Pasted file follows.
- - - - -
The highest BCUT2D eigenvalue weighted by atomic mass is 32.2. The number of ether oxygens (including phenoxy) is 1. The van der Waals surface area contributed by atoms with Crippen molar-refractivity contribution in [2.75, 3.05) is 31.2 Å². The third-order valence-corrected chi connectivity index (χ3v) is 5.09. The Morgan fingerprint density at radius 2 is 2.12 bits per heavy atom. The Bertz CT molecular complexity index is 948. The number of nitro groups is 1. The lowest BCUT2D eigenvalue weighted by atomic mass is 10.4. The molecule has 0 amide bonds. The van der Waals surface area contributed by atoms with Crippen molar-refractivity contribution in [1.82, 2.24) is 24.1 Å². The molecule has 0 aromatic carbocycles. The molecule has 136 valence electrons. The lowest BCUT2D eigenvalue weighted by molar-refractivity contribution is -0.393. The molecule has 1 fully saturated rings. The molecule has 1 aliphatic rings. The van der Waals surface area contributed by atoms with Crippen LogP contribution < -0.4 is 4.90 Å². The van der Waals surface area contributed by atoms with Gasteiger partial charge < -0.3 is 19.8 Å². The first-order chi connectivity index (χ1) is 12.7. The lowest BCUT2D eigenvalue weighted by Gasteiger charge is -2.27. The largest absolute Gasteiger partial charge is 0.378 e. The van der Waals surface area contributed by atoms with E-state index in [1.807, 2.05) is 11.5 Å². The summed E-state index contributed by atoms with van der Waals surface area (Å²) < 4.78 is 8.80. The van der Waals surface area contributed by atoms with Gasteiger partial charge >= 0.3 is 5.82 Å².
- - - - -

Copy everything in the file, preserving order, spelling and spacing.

The highest BCUT2D eigenvalue weighted by atomic mass is 32.2. The number of ether oxygens (including phenoxy) is 1. The van der Waals surface area contributed by atoms with Crippen molar-refractivity contribution in [2.75, 3.05) is 31.2 Å². The third-order valence-corrected chi connectivity index (χ3v) is 5.09. The Morgan fingerprint density at radius 2 is 2.12 bits per heavy atom. The Bertz CT molecular complexity index is 948. The number of nitro groups is 1. The lowest BCUT2D eigenvalue weighted by atomic mass is 10.4. The molecule has 0 amide bonds. The van der Waals surface area contributed by atoms with Crippen molar-refractivity contribution in [1.82, 2.24) is 24.1 Å². The molecule has 0 aromatic carbocycles. The molecule has 136 valence electrons. The lowest BCUT2D eigenvalue weighted by molar-refractivity contribution is -0.393. The molecule has 1 fully saturated rings. The molecule has 1 aliphatic rings. The van der Waals surface area contributed by atoms with Crippen LogP contribution < -0.4 is 4.90 Å². The van der Waals surface area contributed by atoms with Gasteiger partial charge < -0.3 is 19.8 Å². The first-order chi connectivity index (χ1) is 12.7. The lowest BCUT2D eigenvalue weighted by Gasteiger charge is -2.27. The largest absolute Gasteiger partial charge is 0.378 e. The van der Waals surface area contributed by atoms with E-state index in [1.807, 2.05) is 11.5 Å². The summed E-state index contributed by atoms with van der Waals surface area (Å²) < 4.78 is 8.80. The van der Waals surface area contributed by atoms with Gasteiger partial charge >= 0.3 is 5.82 Å².